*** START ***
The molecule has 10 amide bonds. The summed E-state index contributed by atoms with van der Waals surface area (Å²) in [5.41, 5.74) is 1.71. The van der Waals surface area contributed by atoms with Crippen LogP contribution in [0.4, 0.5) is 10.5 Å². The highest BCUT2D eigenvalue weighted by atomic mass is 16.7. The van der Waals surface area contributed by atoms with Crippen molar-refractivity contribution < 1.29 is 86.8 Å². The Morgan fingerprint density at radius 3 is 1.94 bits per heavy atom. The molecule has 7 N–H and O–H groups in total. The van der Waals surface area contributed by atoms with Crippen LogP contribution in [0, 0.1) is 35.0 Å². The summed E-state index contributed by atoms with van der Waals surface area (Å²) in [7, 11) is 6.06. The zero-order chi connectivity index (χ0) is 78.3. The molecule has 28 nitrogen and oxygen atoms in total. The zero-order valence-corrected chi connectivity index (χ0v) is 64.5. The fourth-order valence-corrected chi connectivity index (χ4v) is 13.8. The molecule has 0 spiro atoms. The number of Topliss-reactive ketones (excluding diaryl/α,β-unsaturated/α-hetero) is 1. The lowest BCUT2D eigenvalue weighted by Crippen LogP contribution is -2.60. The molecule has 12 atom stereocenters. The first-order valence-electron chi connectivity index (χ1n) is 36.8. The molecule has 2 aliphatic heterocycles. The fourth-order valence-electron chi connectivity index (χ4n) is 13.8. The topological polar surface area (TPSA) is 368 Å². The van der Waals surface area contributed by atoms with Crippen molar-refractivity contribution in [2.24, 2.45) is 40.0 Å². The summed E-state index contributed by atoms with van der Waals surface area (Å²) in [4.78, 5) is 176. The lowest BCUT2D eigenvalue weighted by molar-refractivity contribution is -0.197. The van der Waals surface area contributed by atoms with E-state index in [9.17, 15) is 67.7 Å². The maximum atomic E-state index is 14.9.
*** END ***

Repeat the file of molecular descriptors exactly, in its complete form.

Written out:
The molecule has 10 amide bonds. The summed E-state index contributed by atoms with van der Waals surface area (Å²) in [5.41, 5.74) is 1.71. The van der Waals surface area contributed by atoms with Crippen LogP contribution in [0.4, 0.5) is 10.5 Å². The highest BCUT2D eigenvalue weighted by atomic mass is 16.7. The van der Waals surface area contributed by atoms with Crippen molar-refractivity contribution < 1.29 is 86.8 Å². The Morgan fingerprint density at radius 3 is 1.94 bits per heavy atom. The molecule has 7 N–H and O–H groups in total. The van der Waals surface area contributed by atoms with Crippen LogP contribution in [0, 0.1) is 35.0 Å². The summed E-state index contributed by atoms with van der Waals surface area (Å²) in [7, 11) is 6.06. The zero-order chi connectivity index (χ0) is 78.3. The molecule has 28 nitrogen and oxygen atoms in total. The zero-order valence-corrected chi connectivity index (χ0v) is 64.5. The fourth-order valence-corrected chi connectivity index (χ4v) is 13.8. The molecule has 0 spiro atoms. The number of Topliss-reactive ketones (excluding diaryl/α,β-unsaturated/α-hetero) is 1. The lowest BCUT2D eigenvalue weighted by Crippen LogP contribution is -2.60. The molecule has 12 atom stereocenters. The first-order valence-electron chi connectivity index (χ1n) is 36.8. The molecule has 2 aliphatic heterocycles. The fourth-order valence-electron chi connectivity index (χ4n) is 13.8. The topological polar surface area (TPSA) is 368 Å². The van der Waals surface area contributed by atoms with Crippen molar-refractivity contribution in [2.24, 2.45) is 40.0 Å². The summed E-state index contributed by atoms with van der Waals surface area (Å²) in [4.78, 5) is 176. The lowest BCUT2D eigenvalue weighted by molar-refractivity contribution is -0.197. The van der Waals surface area contributed by atoms with E-state index in [9.17, 15) is 67.7 Å². The maximum atomic E-state index is 14.9.